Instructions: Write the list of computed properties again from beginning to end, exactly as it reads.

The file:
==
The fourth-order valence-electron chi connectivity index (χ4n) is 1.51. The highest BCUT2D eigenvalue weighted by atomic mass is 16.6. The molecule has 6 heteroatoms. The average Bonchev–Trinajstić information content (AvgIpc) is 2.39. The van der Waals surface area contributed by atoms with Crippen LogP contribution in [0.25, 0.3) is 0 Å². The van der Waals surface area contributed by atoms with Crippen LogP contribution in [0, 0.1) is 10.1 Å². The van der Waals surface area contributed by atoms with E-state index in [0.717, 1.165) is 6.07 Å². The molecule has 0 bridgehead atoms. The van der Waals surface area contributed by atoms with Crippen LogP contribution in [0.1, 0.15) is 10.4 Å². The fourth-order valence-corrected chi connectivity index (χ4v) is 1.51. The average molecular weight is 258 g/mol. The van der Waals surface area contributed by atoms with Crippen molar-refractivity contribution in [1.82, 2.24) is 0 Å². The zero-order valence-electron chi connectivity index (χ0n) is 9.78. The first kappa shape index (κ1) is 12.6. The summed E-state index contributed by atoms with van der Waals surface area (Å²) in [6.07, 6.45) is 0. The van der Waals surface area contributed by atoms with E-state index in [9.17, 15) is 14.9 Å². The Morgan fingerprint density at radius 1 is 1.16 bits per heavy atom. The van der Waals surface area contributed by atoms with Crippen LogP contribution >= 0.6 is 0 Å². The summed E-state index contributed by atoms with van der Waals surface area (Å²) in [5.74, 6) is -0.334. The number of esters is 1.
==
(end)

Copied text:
The fourth-order valence-electron chi connectivity index (χ4n) is 1.51. The highest BCUT2D eigenvalue weighted by atomic mass is 16.6. The molecule has 6 heteroatoms. The average Bonchev–Trinajstić information content (AvgIpc) is 2.39. The van der Waals surface area contributed by atoms with Crippen LogP contribution in [0.25, 0.3) is 0 Å². The van der Waals surface area contributed by atoms with Crippen LogP contribution in [0, 0.1) is 10.1 Å². The van der Waals surface area contributed by atoms with E-state index in [0.717, 1.165) is 6.07 Å². The molecule has 0 bridgehead atoms. The van der Waals surface area contributed by atoms with Crippen LogP contribution in [0.1, 0.15) is 10.4 Å². The fourth-order valence-corrected chi connectivity index (χ4v) is 1.51. The average molecular weight is 258 g/mol. The van der Waals surface area contributed by atoms with Crippen molar-refractivity contribution in [1.82, 2.24) is 0 Å². The zero-order valence-electron chi connectivity index (χ0n) is 9.78. The first kappa shape index (κ1) is 12.6. The summed E-state index contributed by atoms with van der Waals surface area (Å²) in [6.07, 6.45) is 0. The van der Waals surface area contributed by atoms with E-state index in [9.17, 15) is 14.9 Å². The Morgan fingerprint density at radius 1 is 1.16 bits per heavy atom. The van der Waals surface area contributed by atoms with Crippen LogP contribution >= 0.6 is 0 Å². The summed E-state index contributed by atoms with van der Waals surface area (Å²) in [5.74, 6) is -0.334. The number of esters is 1.